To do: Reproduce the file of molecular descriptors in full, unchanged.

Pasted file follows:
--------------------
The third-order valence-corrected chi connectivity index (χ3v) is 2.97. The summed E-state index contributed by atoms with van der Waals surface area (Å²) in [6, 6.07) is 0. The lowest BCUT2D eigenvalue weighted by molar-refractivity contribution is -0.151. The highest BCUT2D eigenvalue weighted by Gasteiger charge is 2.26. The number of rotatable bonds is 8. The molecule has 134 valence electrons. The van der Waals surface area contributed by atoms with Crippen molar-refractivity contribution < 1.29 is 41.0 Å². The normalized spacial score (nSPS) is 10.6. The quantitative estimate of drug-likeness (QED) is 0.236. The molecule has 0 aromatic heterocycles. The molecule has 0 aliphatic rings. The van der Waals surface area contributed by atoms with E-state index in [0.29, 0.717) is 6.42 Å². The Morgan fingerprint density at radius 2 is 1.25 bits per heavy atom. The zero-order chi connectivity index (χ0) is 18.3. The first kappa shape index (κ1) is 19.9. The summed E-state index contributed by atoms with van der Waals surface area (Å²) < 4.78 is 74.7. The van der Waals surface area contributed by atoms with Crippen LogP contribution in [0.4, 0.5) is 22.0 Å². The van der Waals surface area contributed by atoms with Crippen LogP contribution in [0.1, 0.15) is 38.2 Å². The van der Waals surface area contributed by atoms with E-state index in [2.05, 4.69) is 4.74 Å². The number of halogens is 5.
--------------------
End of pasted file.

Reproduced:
The third-order valence-corrected chi connectivity index (χ3v) is 2.97. The summed E-state index contributed by atoms with van der Waals surface area (Å²) in [6, 6.07) is 0. The lowest BCUT2D eigenvalue weighted by molar-refractivity contribution is -0.151. The highest BCUT2D eigenvalue weighted by Gasteiger charge is 2.26. The number of rotatable bonds is 8. The molecule has 134 valence electrons. The van der Waals surface area contributed by atoms with Crippen molar-refractivity contribution < 1.29 is 41.0 Å². The normalized spacial score (nSPS) is 10.6. The quantitative estimate of drug-likeness (QED) is 0.236. The molecule has 0 aromatic heterocycles. The molecule has 0 aliphatic rings. The van der Waals surface area contributed by atoms with E-state index in [0.29, 0.717) is 6.42 Å². The Morgan fingerprint density at radius 2 is 1.25 bits per heavy atom. The zero-order chi connectivity index (χ0) is 18.3. The first kappa shape index (κ1) is 19.9. The summed E-state index contributed by atoms with van der Waals surface area (Å²) < 4.78 is 74.7. The van der Waals surface area contributed by atoms with Crippen LogP contribution in [0.4, 0.5) is 22.0 Å². The van der Waals surface area contributed by atoms with Crippen LogP contribution in [0.1, 0.15) is 38.2 Å². The van der Waals surface area contributed by atoms with E-state index in [2.05, 4.69) is 4.74 Å². The number of halogens is 5.